Provo’s Fourth of July celebration ended Saturday with a performance by 15-time platinum band Journey and the largest fireworks display in Stadium of Fire history.
More than 40,000 spectators attended the event, and it was broadcast to more than 1 million military men and women in more than 100 countries.
America’s Freedom Festival at Provo opened on Thursday, July 2, with Balloon Fest, featuring approximately 25 hot air balloons. Balloon Fest this year experienced misfortune, as the Bank of American Fork piggy bank balloon briefly caught fire and crashed on Thursday, and the balloons were unable to fly on Saturday due to bad weather.
Friday’s featured event was a demonstration by Gail Halvorsen, the 94-year-old WWII pilot known as the “Candy Bomber.” Halvorsen spoke at the U.S. Citizenship and Immigration Services event at Scera Park in Orem earlier in the day and, at 4 p.m., flew over the park three times before dropping 1,000 candy bars to the children waiting expectantly below.
Freedom Festival events took place nearly all day on Saturday. The final hot air balloon show was followed by the Grand Parade, which is “the largest parade of its kind in Utah,” according to the Freedom Festival website. Spectators camped out along the parade route in style Friday night, many bringing projectors, televisions and video game consoles to pass the time. The parade itself included high school marching bands, Provo city royalty and a large group of Star Wars villains carrying state flags.
The Star Wars enthusiasts are members of the Utah chapter of the 501st Legion, a volunteer organization dedicated to generating interest in Star Wars and giving fans a chance to express their passion. Members dressing up as Boba Fett or Stormtroopers made appearances at various Freedom Festival events throughout the day.
The culmination of the Provo Freedom Fest is always the Stadium of Fire, a massive concert and fireworks show that takes place in LaVell Edwards Stadium every 4th of July. Television personality, former marine and motivational speaker Montel Williams hosted, with best-selling band Journey taking the stage as the main performer.
The 2015 production of Stadium of Fire focused on military history, marking the 70th anniversary of the end of WWII. The Stadium of Fire dancers and singers performed a USO-style tribute to the many women who have served in the U.S. armed forces, and the stage was decorated like an army base.
Williams quickly gained the approval of the many Utahns in the audience by extolling the state’s natural beauty and proudly proclaiming, “I can see why this is the place.”
The Stadium of Fire singers were joined in the national anthem by Utah rising artist Gentri, and the crowd was treated to flyovers by WWII-era planes and Utah national guard helicopters.
Williams used his role as host to raise awareness for the American soldiers held as prisoners of war around the world, particularly in Iraq. In a tear-choked voice, Williams spoke of the plight of POWs and asked audience members to use social media to bring attention to the issue.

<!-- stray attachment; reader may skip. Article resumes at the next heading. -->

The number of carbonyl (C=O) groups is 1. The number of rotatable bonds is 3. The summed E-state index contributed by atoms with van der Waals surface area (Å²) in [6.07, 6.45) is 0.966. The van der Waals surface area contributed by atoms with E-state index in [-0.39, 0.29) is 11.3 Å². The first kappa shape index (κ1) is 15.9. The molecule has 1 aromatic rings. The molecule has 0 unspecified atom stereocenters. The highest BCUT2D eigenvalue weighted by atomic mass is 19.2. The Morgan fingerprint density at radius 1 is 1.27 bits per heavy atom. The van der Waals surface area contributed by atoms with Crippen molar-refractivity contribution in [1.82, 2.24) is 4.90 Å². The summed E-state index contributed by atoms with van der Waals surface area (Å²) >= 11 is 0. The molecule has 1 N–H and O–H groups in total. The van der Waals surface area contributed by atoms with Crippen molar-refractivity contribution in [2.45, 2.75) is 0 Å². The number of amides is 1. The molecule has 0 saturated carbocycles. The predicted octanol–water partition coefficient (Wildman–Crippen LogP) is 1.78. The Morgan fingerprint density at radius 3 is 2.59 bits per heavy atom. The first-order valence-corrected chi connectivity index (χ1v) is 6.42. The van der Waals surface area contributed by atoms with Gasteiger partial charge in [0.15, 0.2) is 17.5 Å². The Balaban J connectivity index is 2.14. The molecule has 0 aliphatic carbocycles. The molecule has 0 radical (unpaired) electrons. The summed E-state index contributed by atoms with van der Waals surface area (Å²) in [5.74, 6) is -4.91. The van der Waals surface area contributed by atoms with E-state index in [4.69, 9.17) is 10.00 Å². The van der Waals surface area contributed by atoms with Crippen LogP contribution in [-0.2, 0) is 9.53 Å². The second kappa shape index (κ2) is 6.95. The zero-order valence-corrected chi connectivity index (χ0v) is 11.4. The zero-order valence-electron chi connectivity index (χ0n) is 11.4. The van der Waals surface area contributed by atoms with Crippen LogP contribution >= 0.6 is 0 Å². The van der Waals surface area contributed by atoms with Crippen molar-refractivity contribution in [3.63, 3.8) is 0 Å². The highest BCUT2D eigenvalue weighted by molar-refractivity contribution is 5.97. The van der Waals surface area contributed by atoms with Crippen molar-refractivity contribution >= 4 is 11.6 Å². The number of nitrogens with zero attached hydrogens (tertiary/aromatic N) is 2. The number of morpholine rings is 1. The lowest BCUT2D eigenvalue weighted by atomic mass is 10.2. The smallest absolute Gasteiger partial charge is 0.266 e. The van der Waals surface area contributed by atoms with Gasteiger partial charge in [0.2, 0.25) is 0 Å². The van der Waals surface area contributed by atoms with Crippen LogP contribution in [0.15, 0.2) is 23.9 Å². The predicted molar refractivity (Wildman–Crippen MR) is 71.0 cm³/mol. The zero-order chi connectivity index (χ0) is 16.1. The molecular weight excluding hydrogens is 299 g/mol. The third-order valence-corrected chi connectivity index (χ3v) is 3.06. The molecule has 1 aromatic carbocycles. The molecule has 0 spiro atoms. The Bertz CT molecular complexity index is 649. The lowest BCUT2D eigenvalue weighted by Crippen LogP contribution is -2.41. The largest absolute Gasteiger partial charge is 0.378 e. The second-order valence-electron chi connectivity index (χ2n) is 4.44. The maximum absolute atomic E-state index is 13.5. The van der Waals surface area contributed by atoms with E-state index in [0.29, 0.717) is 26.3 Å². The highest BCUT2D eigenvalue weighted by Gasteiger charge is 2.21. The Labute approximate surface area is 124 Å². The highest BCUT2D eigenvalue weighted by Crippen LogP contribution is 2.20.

Disney Channel star Olivia Holt took the stage next, performing several songs from her upcoming debut album. Younger members of the audience were excited to see someone from their generation perform, as opposed to a band that saw its greatest success during the 1970s and 1980s.
“That’s Olivia Holt! I would recognize her anywhere!” 12-year-old Stadium of Fire attendee Savannah Roscher said when Holt made her first appearance during the USO number. “I know all of her songs. I didn’t know she was going to be here!”
Holt was followed by EepyBird, a scientist duo dedicated to helping kids create even bigger messes using ordinary objects, according to Williams. Dressed in lab coats and goggles, Fritz Grobe and Stephen Voltz entertained the crowd by dropping 1,000 Mentos into 300 Diet Coke bottles — “Caffeine-free,” Williams assured.
The crowd roared as Journey appeared, opening with its hit song “Separate Ways.” The current drummer, Deen Castronovo, is facing a legal investigation and so was replaced by Omar Hakim for the concert. The guitarist, Neal Schon, and bassist, Ross Valory, are the only original members of the band still playing. Lead singer Arnel Pineda joined the group in 2007.
Journey performed some of its most popular songs, including “Any Way You Want It,” “Lights” and “Faithfully” and gave a tribute to both America and classic rock ‘n’ roll by performing “The Star-Spangled Banner” Jimi Hendrix-style on the electric guitar. The band closed with one of its most popular songs, “Don’t Stop Believin’.” The audience showed support by singing along to the entire song.
Photos by Ari Davis
Williams returned to the stage to introduce the fireworks show. Referencing the impact Journey and other rock bands have had on the history of the country, Williams revealed that the theme of this year’s show would be “rock and roll through the ages.” The fireworks show was perfectly choreographed to match the rock music chosen to accompany it and featured fun additions like heart-shaped explosions during the song by the band Heart, and spinning rockets during the song “Crazy Horses.”
After the rock setlist ended, the fireworks continued as the Stadium of Fire singers, accompanied by Gentri, closed the concert with several patriotic songs, including “America the Beautiful.”